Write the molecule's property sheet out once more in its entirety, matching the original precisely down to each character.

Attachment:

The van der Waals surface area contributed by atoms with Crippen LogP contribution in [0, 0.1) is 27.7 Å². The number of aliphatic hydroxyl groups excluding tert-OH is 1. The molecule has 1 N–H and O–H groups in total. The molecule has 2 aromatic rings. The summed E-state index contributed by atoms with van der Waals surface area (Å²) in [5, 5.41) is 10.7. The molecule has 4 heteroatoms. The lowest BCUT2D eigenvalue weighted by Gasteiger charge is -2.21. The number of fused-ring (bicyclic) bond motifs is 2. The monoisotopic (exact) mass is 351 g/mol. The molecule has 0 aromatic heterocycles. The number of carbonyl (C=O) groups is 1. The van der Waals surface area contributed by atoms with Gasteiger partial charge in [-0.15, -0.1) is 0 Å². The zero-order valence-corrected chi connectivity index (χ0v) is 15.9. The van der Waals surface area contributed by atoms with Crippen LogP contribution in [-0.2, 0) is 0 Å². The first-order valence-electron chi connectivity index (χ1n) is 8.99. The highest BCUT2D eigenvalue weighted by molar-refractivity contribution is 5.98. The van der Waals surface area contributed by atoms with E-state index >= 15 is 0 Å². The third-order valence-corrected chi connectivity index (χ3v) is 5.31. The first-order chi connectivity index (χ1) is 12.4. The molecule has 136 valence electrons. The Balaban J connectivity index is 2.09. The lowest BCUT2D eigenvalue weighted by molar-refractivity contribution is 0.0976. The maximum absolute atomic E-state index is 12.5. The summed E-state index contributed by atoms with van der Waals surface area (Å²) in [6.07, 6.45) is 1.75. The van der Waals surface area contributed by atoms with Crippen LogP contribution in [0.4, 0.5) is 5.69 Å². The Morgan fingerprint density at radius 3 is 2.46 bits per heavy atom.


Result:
The van der Waals surface area contributed by atoms with Crippen LogP contribution in [0, 0.1) is 27.7 Å². The number of aliphatic hydroxyl groups excluding tert-OH is 1. The molecule has 1 N–H and O–H groups in total. The molecule has 2 aromatic rings. The summed E-state index contributed by atoms with van der Waals surface area (Å²) in [5, 5.41) is 10.7. The molecule has 4 heteroatoms. The lowest BCUT2D eigenvalue weighted by Gasteiger charge is -2.21. The number of fused-ring (bicyclic) bond motifs is 2. The monoisotopic (exact) mass is 351 g/mol. The molecule has 0 aromatic heterocycles. The number of carbonyl (C=O) groups is 1. The van der Waals surface area contributed by atoms with Gasteiger partial charge in [-0.15, -0.1) is 0 Å². The zero-order valence-corrected chi connectivity index (χ0v) is 15.9. The van der Waals surface area contributed by atoms with Crippen LogP contribution in [-0.2, 0) is 0 Å². The first-order valence-electron chi connectivity index (χ1n) is 8.99. The highest BCUT2D eigenvalue weighted by molar-refractivity contribution is 5.98. The van der Waals surface area contributed by atoms with E-state index >= 15 is 0 Å². The third-order valence-corrected chi connectivity index (χ3v) is 5.31. The first-order chi connectivity index (χ1) is 12.4. The molecule has 136 valence electrons. The Balaban J connectivity index is 2.09. The lowest BCUT2D eigenvalue weighted by molar-refractivity contribution is 0.0976. The maximum absolute atomic E-state index is 12.5. The summed E-state index contributed by atoms with van der Waals surface area (Å²) in [6.07, 6.45) is 1.75. The van der Waals surface area contributed by atoms with Crippen LogP contribution in [0.4, 0.5) is 5.69 Å². The Morgan fingerprint density at radius 3 is 2.46 bits per heavy atom.